This article explores THCV, a CB1 antagonist, and its potential role in weight loss. We’ll also examine THCV’s relationship with insulin resistance. Finally, we’ll explore how THCV affects appetite. A 2009 study suggests that THCV could reduce appetite by blocking the CB1 receptor, which is known to stimulate hunger. But more research is needed before THCV can be recommended for human use.
THCV is a natural analog of THC, a psychoactive cannabinoid. Like THC, it binds to the CB1 receptor but has opposite effects. Depending on the concentration, it may also act as a CB2 agonist or antagonist. It can potentially reverse THC’s effects by inhibiting its activity. THCV can be useful for treating nerve pain and reducing inflammation, two conditions associated with obesity.
The drug is known to be neuroprotective and may be effective in treating many neurological disorders. In recent studies, THCV has shown promise in treating PTSD and Alzheimer’s disease. It is also being studied as a treatment for osteoporosis, a common condition associated with poor bone density. Some people may even find it helpful for weight loss. While these applications are still in the experimental stage, there are many promising uses for THCV and various reasons why you should buy THCV.
Cannabigerol acid (THCA) is a precursor to the cannabinoids THC and CBD. It is also known as CBGA. The two are chemically similar but have different functions in the human body. For example, THCV can suppress the tremors of Parkinson’s disease, ALS, and multiple sclerosis. It also reduces the frequency and severity of seizures.
Studies have indicated that THCV may act as an appetite suppressant, which could be helpful for obese people. It also improved the connectivity of brain areas associated with obesity. In addition, it inhibits the onset of junk-food cravings. Although more research is needed to prove this, it seems promising. A recent study published in the Journal of Pharmacology found that THCV reduced the swelling of mice.
The clinical efficacy of inverse agonists of the cannabinoid type-1 receptor (CB1) has been growing for over a decade. Unfortunately, in 2008, a drug called Rimonabant has pulled off the market in Europe due to serious psychiatric side effects, and most large pharmaceutical companies abandoned efforts to develop CB1 inverse agonists. Since then, more studies have been performed, and more evidence is available to support the use of THCV.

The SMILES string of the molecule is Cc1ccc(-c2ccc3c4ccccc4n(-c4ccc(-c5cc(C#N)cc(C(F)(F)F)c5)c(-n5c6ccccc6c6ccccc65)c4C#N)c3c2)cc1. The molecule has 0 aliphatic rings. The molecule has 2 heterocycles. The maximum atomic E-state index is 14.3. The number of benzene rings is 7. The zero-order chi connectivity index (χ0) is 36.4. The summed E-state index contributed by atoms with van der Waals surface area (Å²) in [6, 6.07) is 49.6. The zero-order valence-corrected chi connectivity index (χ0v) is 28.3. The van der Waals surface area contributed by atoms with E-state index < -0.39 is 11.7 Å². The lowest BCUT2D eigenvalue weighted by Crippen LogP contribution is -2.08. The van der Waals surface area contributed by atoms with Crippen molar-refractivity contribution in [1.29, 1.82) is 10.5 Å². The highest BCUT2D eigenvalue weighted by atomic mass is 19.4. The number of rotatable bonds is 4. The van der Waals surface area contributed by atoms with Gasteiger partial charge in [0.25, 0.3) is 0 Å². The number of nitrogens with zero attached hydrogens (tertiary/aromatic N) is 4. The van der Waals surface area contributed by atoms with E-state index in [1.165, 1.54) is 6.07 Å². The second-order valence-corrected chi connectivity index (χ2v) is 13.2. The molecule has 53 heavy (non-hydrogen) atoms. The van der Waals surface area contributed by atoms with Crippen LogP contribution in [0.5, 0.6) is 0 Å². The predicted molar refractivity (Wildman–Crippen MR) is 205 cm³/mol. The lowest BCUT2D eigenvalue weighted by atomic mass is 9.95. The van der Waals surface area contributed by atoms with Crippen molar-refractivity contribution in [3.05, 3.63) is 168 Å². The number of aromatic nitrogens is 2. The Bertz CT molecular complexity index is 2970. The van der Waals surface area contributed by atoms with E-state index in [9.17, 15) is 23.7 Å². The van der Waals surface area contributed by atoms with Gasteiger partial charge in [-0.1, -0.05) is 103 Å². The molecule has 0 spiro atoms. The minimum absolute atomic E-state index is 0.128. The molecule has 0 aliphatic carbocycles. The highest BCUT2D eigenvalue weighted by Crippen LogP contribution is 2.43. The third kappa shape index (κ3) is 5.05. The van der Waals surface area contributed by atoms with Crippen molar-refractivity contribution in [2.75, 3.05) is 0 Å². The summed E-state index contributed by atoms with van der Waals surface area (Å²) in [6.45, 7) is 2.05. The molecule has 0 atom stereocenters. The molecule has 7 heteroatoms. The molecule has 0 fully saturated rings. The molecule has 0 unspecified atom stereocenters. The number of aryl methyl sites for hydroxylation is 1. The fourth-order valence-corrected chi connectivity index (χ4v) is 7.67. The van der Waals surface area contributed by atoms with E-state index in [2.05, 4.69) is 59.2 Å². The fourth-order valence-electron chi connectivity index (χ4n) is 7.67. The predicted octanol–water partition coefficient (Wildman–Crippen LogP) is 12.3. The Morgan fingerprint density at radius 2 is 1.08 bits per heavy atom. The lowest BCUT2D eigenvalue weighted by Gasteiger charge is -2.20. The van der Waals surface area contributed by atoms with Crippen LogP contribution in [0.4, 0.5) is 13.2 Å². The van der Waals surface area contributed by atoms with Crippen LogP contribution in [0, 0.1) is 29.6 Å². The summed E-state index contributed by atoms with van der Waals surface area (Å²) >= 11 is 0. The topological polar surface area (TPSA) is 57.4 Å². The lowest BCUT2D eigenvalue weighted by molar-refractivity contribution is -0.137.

A study of chronic THCV treatment in obese mice has demonstrated positive metabolic effects in overweight and obese mice. In addition, THCV reported initially as a CB1 neutral antagonist, was shown to produce an impact qualitatively different from AM251, the only known CB1 inverse agonist. The results of this study were the first to show the mechanism of action of THCV.
The study reveals that THCV is capable of causing insulin resistance. It increases overall energy expenditure by increasing the phosphorylation of Akt in insulin-sensitive cells. However, it did not affect the activation of Akt in insulin-resistant cells. The results suggest that insulin resistance can be reversed by co-incubating the cells with THCV, AM251, or both. Further, THCV and AM251 may cause different effects on insulin receptor cell types.
In the study, insulin-sensitive cells were cultured in six-well plates. After 48 hours, they were either treated with vehicle or THCV. After this, they used serum-free media for the next two-hour period. At the end of the tolerance test, mice were reintroduced to food. The results were consistent with the findings obtained by other research. Insulin resistance is a symptom of diabetes, not a cause.
THCV is an anticonvulsantsant with several properties. D9-THCV inhibits GABA release onto Purkinje cells at the network level, which supports its therapeutic potential in various hyperexcitability states. Moreover, D9-THCV shows a high affinity for CB1 receptors but lacks agonist action. In vitro studies revealed that D9-THCV can inhibit pentylenetetrazole (PTZ)-induced seizures.
The effect of THCV on animal percentage ratios is inconsistent with the simple mode of the outbreak. Treatment with 70mg/kg of D9-THCV does not affect the mortality rate. However, with a higher dose, D9-THCV significantly reduces the number of animals that develop seizures. This finding also suggests that D9-THCV exhibits dose-dependent anticonvulsant activity in the PTZ model.
As an appetite suppressant, THCV has been linked to various medical conditions. It is helpful in people with food-related disorders, such as Binge Eating disorders. It is not considered a long-term weight loss solution, so it is best to use it under your doctor’s direction.
THCV is similar to THC, a constituent of marijuana with a boiling point of 220 degrees Celsius. Because of its appetite-suppressing properties, it should be avoided by those suffering from a food-related addiction. However, it may benefit patients with diabetes, insulin resistance, or blood sugar regulation. It is still unknown whether THCV is a suitable treatment for these conditions.